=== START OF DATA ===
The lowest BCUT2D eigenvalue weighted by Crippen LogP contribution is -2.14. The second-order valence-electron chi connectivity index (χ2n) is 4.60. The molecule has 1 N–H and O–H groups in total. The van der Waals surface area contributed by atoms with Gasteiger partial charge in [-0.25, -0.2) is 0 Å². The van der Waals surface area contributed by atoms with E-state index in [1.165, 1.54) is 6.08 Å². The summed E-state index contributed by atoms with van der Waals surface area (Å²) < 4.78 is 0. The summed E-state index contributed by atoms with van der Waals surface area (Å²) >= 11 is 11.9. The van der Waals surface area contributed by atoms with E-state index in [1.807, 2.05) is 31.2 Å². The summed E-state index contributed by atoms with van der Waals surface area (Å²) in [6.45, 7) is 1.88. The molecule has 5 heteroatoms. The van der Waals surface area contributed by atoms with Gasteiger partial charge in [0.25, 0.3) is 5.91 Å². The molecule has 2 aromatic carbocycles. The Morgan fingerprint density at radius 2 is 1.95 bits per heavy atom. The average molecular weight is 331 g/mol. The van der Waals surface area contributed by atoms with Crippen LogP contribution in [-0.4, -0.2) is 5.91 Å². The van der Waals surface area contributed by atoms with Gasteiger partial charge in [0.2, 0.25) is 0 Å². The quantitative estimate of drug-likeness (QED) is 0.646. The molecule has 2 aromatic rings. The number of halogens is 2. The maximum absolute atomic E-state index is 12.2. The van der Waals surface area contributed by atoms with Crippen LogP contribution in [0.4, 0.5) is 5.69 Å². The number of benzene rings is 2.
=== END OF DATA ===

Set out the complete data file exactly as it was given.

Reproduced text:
The lowest BCUT2D eigenvalue weighted by Crippen LogP contribution is -2.14. The second-order valence-electron chi connectivity index (χ2n) is 4.60. The molecule has 1 N–H and O–H groups in total. The van der Waals surface area contributed by atoms with Gasteiger partial charge in [-0.25, -0.2) is 0 Å². The van der Waals surface area contributed by atoms with E-state index in [1.165, 1.54) is 6.08 Å². The summed E-state index contributed by atoms with van der Waals surface area (Å²) < 4.78 is 0. The summed E-state index contributed by atoms with van der Waals surface area (Å²) >= 11 is 11.9. The van der Waals surface area contributed by atoms with E-state index in [1.807, 2.05) is 31.2 Å². The summed E-state index contributed by atoms with van der Waals surface area (Å²) in [6.45, 7) is 1.88. The molecule has 5 heteroatoms. The van der Waals surface area contributed by atoms with Gasteiger partial charge in [0.25, 0.3) is 5.91 Å². The molecule has 2 aromatic carbocycles. The Morgan fingerprint density at radius 2 is 1.95 bits per heavy atom. The average molecular weight is 331 g/mol. The van der Waals surface area contributed by atoms with Crippen LogP contribution in [-0.4, -0.2) is 5.91 Å². The van der Waals surface area contributed by atoms with Gasteiger partial charge in [0.2, 0.25) is 0 Å². The quantitative estimate of drug-likeness (QED) is 0.646. The molecule has 2 aromatic rings. The number of halogens is 2. The maximum absolute atomic E-state index is 12.2. The van der Waals surface area contributed by atoms with Crippen LogP contribution in [0.4, 0.5) is 5.69 Å². The number of benzene rings is 2.